DETROIT – Ford is expanding the recall of SUVs and asking owners to park them outside after a series of engine fires that can happen even when the ignition switch is turned off.
The company also announced on Friday that it is recalling another 100,000 SUVs in the US for a separate problem that caused an engine fire.
In May, Ford recalled about 39,000 Ford Expedition and Lincoln Navigator large SUVs in the US and asked owners to park them outside and away from buildings. On Friday, the company expanded that recall to cover more than 66,000 vehicles from the 2021 model year after receiving reports of five more fires.
At the time of the first recall, Ford did not know what caused the fire. But on Friday, the company said it had discovered the cause of printed circuit boards that are susceptible to power outages. The company says it has reports of 21 fires and one injured, but no reports of the fire spreading to buildings.
Circuit boards are part of the battery junction box. Dealers will check the box for melt damage and replace it if necessary. They will also remove or repair the cooling fan ground wire that connects to the junction box. Parts are expected to be available in early September.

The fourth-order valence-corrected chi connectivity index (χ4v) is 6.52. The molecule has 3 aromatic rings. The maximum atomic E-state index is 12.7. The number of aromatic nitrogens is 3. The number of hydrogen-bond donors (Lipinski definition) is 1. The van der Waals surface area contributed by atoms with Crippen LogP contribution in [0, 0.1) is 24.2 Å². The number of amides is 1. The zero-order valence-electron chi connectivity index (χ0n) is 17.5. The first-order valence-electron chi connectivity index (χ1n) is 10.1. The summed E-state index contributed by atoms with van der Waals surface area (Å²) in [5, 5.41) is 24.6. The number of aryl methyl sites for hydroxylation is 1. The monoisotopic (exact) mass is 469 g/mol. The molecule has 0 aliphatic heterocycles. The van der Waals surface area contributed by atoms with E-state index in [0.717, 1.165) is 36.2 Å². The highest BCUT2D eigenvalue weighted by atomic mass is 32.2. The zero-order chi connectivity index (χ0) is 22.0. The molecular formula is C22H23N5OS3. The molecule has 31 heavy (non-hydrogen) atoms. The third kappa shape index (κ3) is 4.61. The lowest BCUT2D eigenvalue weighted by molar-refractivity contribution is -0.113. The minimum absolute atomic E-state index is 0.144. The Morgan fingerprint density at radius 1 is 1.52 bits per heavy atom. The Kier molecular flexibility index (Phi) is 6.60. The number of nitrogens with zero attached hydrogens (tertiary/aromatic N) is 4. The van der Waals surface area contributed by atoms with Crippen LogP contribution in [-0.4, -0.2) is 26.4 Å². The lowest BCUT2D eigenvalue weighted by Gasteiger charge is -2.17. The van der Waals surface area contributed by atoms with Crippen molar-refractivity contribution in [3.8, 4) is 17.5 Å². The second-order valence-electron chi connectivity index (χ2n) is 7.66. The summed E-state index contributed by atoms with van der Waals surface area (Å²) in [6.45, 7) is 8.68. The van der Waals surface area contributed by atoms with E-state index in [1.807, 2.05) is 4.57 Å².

Other recalls include the Ford Escape and Lincoln Corsair SUVs as well as some Ford Maverick small pickups from 2020 to 2022. All have 2.5-liter hybrid or plug-in hybrid powertrains.
Vehicle Recall:Find out if your car is on the list
caught fire from GM, Honda, Porsche, Volvo Ford. The company says it has 23 reports of fires around the world while the engines are on, but there have been no casualties.
Engine failures can occur due to a crankshaft machining problem. That problem has been fixed in production, but the recalled vehicles may have it.
Recall repair does not resolve an engine failure. Ford said in a statement that engine failures are rare, with 0.17 repairs per 1,000 vehicles.
Dealers will add drain holes to an under-hood shield and replace the active grille shutters to allow more air flow and reduce under-hood temperatures to below the ignition point of fuel vapor or engine oil.